Warning: There is a gross picture at the bottom of what my screwed up feet look like after all this racing. I was just going to post it at the top here because #realtalk, but trigger warning, you guys.
I raced Santa Cruz 70.3 (formerly Big Kahuna) yesterday, mostly because Steve was racing it and I’d already be there and I needed to get a big weekend in for Louisville in five weeks. But holy shit I wasn’t excited about it.
I was really not excited after we had a fog delay and stood around for an hour. Like, I don’t know how everyone else’s pre-race pumping-up goes, but mine basically peaks to a frenzy until I can barely get to the start without throwing up, and then when instead of starting we stood around for an hour chatting, well, it crashed hard.
Ultimately, we swam 750m or so into the fog instead. It looked like this (except we were women):
Shortening the swim from 28 minutes to 12 minutes shouldn’t have drastically changed everything for a 4+ hour race, but it did.
Everyone swam fast and furious all-out, vaguely towards where we felt like there should be a buoy. I actually felt OK about it — ‘just swim all out until someone tells you to change directions’ feels like a Hillary instruction — except for the getting kicked in the face part. (Today, I literally thought, ‘Huh, why do I have a cut by my eye? Oh, right.’) And then we had to run the 1/3-mile to transition and, while I was still trying to catch my breath, I lost 30 seconds in that run to the eventual 1st and 2nd place women. Basically, it was insane.
It let up some on the bike, but not really, because everyone was closer together than usual, so everyone went harder than they should have to keep it that way. I get really stressed about legal bike groups because I’m convinced I’m going to screw up and who even knows how far 12 meters is exactly and I don’t want to get a penalty and have everyone hate me. File this under ‘things I need to work on.’ My goal was actually to bike hard, just go for it. And I did, more or less. I went back and forth with a few girls, eventually fell off. Rode for a long time back into the wind by myself, re-caught some girls. Steve caught me (from his rolling start like 13 minutes back) as we turned back into the neighborhood near the end.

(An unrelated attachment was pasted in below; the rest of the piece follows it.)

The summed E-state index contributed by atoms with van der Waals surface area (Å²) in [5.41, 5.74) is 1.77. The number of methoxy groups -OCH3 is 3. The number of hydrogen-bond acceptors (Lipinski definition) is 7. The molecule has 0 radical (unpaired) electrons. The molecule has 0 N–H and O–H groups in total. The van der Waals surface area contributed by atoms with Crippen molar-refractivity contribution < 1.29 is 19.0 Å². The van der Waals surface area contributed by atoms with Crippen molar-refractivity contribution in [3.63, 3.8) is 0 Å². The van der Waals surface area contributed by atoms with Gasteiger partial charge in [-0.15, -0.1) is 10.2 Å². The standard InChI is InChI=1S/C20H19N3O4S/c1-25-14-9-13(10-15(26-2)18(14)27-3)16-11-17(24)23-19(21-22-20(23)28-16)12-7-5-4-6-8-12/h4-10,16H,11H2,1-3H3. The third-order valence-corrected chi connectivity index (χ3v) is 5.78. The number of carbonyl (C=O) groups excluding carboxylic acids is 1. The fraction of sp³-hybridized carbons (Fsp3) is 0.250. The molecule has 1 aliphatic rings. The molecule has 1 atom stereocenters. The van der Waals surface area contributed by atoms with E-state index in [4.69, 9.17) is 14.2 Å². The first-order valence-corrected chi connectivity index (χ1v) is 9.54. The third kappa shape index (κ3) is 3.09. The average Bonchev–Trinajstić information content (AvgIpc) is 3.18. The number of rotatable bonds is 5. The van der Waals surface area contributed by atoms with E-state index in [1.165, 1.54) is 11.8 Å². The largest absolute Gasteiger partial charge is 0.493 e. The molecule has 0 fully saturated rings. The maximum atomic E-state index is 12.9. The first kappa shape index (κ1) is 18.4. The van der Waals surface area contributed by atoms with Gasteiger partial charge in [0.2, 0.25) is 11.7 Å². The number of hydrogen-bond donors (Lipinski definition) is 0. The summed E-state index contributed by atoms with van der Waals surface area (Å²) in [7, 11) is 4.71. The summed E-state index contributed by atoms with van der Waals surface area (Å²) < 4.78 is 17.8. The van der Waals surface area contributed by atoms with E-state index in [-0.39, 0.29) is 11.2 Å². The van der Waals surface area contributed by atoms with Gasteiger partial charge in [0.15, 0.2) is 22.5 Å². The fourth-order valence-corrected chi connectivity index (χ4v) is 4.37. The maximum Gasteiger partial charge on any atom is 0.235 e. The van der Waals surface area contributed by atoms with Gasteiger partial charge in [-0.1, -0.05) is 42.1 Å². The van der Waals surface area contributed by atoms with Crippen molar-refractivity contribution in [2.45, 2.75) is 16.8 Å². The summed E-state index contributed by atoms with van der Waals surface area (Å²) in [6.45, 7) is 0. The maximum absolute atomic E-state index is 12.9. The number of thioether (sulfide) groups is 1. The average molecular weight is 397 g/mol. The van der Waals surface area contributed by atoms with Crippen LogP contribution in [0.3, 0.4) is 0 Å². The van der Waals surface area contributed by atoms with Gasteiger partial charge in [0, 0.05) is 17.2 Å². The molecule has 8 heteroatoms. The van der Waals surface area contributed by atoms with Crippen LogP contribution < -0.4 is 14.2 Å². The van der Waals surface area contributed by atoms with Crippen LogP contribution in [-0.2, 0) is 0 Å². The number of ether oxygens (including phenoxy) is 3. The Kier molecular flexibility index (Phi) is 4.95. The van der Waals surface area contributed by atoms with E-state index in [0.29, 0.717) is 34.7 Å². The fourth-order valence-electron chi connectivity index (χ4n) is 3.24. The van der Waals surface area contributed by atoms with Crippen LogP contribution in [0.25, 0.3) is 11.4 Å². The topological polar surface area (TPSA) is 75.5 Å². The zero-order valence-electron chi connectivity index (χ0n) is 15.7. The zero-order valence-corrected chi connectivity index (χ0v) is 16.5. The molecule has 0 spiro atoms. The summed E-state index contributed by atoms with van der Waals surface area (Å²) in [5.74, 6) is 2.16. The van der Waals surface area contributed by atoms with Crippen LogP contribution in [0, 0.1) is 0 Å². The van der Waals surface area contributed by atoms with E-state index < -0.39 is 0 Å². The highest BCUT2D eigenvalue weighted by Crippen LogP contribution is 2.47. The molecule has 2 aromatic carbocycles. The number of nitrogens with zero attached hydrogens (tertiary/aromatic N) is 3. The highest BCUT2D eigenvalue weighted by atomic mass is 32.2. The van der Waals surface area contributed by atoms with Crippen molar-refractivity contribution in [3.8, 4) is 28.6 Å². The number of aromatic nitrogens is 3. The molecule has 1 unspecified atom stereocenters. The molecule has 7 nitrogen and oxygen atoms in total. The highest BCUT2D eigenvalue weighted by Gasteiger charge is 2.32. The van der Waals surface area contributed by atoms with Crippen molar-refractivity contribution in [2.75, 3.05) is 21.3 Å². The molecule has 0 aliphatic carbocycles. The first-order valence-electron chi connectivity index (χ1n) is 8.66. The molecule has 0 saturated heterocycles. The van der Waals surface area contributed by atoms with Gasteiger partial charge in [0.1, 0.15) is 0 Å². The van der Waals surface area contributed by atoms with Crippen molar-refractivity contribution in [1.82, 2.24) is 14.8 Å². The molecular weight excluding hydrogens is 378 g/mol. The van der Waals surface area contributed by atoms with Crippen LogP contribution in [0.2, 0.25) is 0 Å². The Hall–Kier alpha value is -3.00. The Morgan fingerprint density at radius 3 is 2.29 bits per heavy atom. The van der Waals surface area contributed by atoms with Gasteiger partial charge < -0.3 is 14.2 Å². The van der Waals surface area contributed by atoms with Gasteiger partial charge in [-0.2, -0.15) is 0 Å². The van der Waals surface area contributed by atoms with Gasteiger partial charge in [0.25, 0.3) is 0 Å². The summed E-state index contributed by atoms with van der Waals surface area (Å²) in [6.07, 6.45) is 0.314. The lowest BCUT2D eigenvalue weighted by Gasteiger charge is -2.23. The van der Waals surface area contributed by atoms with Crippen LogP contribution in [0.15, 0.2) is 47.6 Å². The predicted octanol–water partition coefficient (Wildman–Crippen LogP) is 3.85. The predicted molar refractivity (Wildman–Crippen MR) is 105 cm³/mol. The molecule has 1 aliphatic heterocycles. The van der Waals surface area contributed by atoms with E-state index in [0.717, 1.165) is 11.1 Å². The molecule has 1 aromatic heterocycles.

And then I only had to run 13 miles.
I don’t have any photos because I am not famous, so people don’t just take high-resolution pictures of me. You’ll have to use your imagination instead.
The legs didn’t feel good, and I was worried I had over-biked. Then I ate a gel. Every time I thought, ‘this is awful,’ I ate a gel, and I never really crashed as hard as I thought I would. It’s not as easy a run course as you think it will be, hillier than it seems and pretty rocky trails in the middle (also pretty — biking back along the coast through the fog I did *once* look over and think, ‘huh, it is pretty I guess’). I kept running and thinking, ‘if you just keep up this pace you’ll catch people,’ and I caught two girls. Then I thought, ‘there’s no one near you, just hold it together,’ which turned out to not be true at all — there were quite a few girls within the couple minutes ahead and behind me. (#racing) My legs started to do the buckling and giving out thing the last few miles, but I only had three miles left not 12, so put that under the pro column in the 70.3 v. Ironman debate. I got caught by one person when I could see the finish down on the beach, and then I ended up in 10th.
It’s hard to say if this was better or worse or the same as other races. We’ve gotten to the point where it’s rare for something to be definitively better or worse — courses are different, fields are different, days are different. I felt good about it though. I went all out. I’m getting closer. I think. Obviously, I think that, or I wouldn’t keep at it. And I feel unbelievably terrible today, so bad, so that seems like I must have buried myself. Weird how you never know while you’re in the middle of it. You never know.
The one thing that doesn’t seem to have held up to the racing so close after an Ironman is my feet. Toenails are coming completely out of their beds, and the ones that aren’t are dead anyway and just going to catch on something and rip out painfully at some point. This is what racing this much looks like: